Transesophageal Echocardiography

What is Transesophageal Echocardiography?

Transesophageal echocardiography (TEE) is basically an echo study performed from behind the heart with a probe placed in the esophagus (food pipe). Since the esophagus lies just behind the heart, TEE produces clearer pictures of the heart’s movement than a standard echocardiography taken from outside the chest. This test is ideal for looking at the heart’s valves, communications within the heart, and for discerning blood clots in the heart.

What are the indications?

  • To evaluate the cardiac chambers, especially the atria and their appendages, for the presence of a blood clot i.e. thrombus to rule out cardiac source of embolus in cases of strokes and in cases of severe mitral valve disease (mitral stenosis) before valvuloplasty and electric cardioversion for atrial fibrillation.
  • To look for patent foramen ovale (small defect in the interatrial septum) in cases of unexplained stroke. The colour flow Doppler helps in detection of left to right shunt, whereas a contrast venous injection of agitated normal saline is useful in detection of a right to left shunt across the patent foramen ovale.
  • To look for presence of vegetations on the cardiac valves or paravalvular or valvular abscess, to assess evidence of subacute bacterial endocarditis, in known valvular heart disease cases presenting with fever and a fresh murmur (abnormal heart sound).
  • To assess the extent and nature of atrial septal defects and decide about the suitability of device closure, when regular transthoracic echo does not give a satisfactory picture.
  • To assess the mechanics of prosthetic cardiac valves, when transthoracic echo is unable to provide sufficient information.
  • To diagnose the aortic conditions like acute dissection, aortic trauma, etc.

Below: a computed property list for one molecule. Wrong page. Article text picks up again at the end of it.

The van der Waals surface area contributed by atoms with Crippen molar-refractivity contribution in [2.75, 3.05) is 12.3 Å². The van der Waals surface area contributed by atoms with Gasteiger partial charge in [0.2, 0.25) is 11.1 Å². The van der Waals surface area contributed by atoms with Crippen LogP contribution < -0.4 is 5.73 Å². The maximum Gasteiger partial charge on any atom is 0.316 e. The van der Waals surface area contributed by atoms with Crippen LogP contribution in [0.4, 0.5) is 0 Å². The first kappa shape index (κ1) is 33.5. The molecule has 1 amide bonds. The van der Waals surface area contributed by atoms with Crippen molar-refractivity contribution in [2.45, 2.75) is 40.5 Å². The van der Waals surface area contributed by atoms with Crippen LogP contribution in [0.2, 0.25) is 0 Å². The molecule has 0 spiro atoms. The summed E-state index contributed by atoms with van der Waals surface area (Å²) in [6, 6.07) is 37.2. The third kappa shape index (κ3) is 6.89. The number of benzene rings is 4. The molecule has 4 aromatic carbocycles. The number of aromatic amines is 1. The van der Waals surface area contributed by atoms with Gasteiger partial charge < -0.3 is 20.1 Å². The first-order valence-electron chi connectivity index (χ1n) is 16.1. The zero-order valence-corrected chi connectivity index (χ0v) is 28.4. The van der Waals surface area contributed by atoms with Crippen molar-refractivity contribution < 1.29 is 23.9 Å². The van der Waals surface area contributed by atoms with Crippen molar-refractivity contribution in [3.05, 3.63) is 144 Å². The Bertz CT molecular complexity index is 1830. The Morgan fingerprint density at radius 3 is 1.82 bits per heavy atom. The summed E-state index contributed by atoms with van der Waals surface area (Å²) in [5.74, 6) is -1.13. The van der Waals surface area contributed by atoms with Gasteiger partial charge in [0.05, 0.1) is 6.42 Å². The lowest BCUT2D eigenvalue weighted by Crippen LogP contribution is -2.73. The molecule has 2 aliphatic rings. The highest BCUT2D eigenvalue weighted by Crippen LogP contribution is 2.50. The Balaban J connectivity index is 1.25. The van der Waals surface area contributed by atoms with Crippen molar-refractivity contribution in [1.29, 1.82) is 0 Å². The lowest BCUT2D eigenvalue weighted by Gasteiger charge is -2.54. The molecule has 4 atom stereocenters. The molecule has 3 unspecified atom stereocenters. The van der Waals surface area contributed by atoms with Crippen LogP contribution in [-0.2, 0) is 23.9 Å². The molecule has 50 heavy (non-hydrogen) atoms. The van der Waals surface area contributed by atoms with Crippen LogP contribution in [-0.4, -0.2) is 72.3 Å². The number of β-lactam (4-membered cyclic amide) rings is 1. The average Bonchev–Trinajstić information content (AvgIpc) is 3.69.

What are pre-test instructions?

  • Eight hours complete fasting prior to the test is essential. (even water is not allowed).
  • To bring along all the prior investigations.
  •  A relative or a friend has to accompany the patient for this test.

How is the test performed?

Initially the patient is asked to gargle with viscous xylocaine 2% mixed in a glass of water. The patient should alert the technician and the doctor in case he/she has dentures, oral prosthesis, partly unstable tooth or history of dysphagia (difficulty in swallowing) or esophageal problems. Then, after taking the consent, the patient is asked to lie on a bed on the left side. Following this, xylocaine is sprayed into the throat for local anaesthesia, which is effective within few minutes and persists for 30-45 minutes after the procedure during which time patient should avoid any food or drink to avoid aspiration into the respiratory tract. Also, three ECG electrodes and leads are attached to the chest and arm. Then, the doctor will explain the procedure to the patient in detail and would then give a bite block (mouth piece) to be held between the teeth. Through this mouth piece, the probe which has a small transducer at its tip, is introduced slowly across the throat into the food pipe. Patient might experience some amount of gagging during this process, but once the probe passes across the throat this sensation reduces and then patient should continue slow and deep breaths till the procedure is completed. Once the echocardiographic examination with colour Doppler is over, the probe is gradually removed.

What are post-test instructions?

  • After the test, patient should avoid any kind of hot and spicy food or drink for at least four hours. Thereafter, patient can resume with the regular diet.

The report would be given to patient along with the CD in about 30 minutes after the test is over.

What are the risks or complications?

  • Sore throat and mild difficulty in swallowing is common after the procedure and rarely is prolonged for more than 24 hours.
  • Minor complications such as transient hypoxia (reduced oxygenation), hypotension (fall in blood pressure), hypertension (rise in blood pressure), bronchospasm, heart block, arrhythmias occur in less than 3% of cases.

Major complications such as death, esophageal perforation, serious arrhythmia (abnormal heart rhythm, congestive heart failure and laryngospasm are uncommon and occur in less than 0.3% of patients

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